Tulane City Center

Since Katrina there has been an influx of creative minds and generous donations to the city of New Orleans.  The Tulane School of Architecture has utilized the countries re-kindled love of their hometown to finance several design build projects.  With encouragement and support from the faculty, these projects are led and executed by students at both the graduate and undergraduate level.  Through the City Center and UrbanBuild programs, Tulane School of archtecture has created an impressive portfolio of built works and created a Design+Build culture that applicants and magazines are noticing.

Though the several completed houses are innovative and beautiful, I was particularly enthralled my past visit with the Hollygrove Growers Pavilion.  What started with a raised garden on an abandoned parking lot has developed into a beautiful market and a source of income for the surrounding neighborhood.  The farmers, typically professional during the week and volunteer on the weekend, have managed to produce an wide variety of veggies in the heart of New Orleans.  For only $25 market goers can fill their box or bag brought from home with a weeks worth of in-season, locally grown goods.  The pavilion (pictured above) was designed and built by Tulane architecture students.  Much more than a tool shed, the pavilion serves to educate the community on rain water collection and green design practices.  As of the end of 2009, the market was only open on Saturdays.  Judging by the demand, I’m expecting expanded hours soon!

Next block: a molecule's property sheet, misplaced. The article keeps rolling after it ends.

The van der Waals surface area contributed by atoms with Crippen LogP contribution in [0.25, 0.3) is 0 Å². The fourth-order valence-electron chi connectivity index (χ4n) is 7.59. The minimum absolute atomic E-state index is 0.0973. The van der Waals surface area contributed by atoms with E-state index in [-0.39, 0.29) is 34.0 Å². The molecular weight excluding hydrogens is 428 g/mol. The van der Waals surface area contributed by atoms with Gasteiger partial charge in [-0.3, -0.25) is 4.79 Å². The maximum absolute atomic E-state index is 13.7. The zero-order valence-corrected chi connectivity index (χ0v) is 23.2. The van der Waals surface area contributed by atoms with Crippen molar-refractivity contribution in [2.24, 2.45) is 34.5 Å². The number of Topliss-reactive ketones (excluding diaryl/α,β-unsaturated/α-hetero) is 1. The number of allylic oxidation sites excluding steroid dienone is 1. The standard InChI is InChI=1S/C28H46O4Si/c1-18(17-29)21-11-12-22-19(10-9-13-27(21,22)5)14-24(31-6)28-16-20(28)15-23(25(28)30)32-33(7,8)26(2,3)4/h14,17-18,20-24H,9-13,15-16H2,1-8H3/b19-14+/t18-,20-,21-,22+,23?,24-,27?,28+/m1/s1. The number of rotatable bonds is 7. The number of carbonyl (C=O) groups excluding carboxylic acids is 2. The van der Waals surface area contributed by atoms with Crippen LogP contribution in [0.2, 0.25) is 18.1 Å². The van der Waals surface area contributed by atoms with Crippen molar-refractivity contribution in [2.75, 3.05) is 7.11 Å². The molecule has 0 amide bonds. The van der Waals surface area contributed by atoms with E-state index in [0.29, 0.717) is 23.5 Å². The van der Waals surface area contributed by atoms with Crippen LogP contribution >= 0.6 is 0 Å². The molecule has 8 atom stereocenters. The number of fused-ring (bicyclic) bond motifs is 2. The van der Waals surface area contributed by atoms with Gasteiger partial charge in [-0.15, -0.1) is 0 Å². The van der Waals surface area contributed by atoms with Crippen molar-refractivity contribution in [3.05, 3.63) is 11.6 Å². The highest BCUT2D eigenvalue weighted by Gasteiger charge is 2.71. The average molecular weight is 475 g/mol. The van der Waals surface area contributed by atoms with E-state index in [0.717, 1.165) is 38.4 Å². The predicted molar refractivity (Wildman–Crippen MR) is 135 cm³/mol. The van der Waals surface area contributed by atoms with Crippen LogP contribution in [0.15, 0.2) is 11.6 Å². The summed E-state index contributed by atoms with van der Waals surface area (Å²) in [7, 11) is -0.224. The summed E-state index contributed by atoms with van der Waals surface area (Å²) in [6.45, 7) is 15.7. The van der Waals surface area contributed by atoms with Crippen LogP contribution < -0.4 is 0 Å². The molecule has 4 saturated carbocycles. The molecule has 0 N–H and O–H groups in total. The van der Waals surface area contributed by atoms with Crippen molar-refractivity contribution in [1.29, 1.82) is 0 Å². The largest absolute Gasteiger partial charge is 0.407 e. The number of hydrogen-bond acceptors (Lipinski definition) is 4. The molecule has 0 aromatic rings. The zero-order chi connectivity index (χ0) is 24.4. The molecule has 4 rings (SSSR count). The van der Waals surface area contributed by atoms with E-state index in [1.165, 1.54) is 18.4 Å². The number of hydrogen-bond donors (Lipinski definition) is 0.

4 potatos, 2 squash, six oranges, a head of lettuce... so many great local goodies!

happy girl with her veggies!

For hours, events, and location, visit the markets official website.

Greener Gadgets Design Competition

The Greener Gadgets Competition is at it again, now in its third year running.  Held in NYC, the competition is part of the Greener Gadgets Design Conference–a gathering of forward-thinking electronic companies, innovators, and inventors from around the globe.  Entrants to the event are put to the task of creatively and aesthetically solving energy consumption issues with an eco-responsible approach.

Some of the ideas are brilliant, some have obvious flaws, but all of them get you thinking about the possibilities that are out there!  Here are a few of my favourite concepts from the 2009 finalists/semi-finalists (from Core77 – a totally brilliant design website)…. check out the Greener Gadgets website for the 2010 schedule!


“Power-Hog is a power consumption metering piggy bank designed to sensitize kids to energy cost associated with running electronics devices. Plug the tail into the outlet and the device into the snout; feed a coin to meter 30 minutes of use.”

( …click image for more details)


“With a single tap of the foot, WattBlocks easily disconnects devices in the home that are notorious for consuming standby power.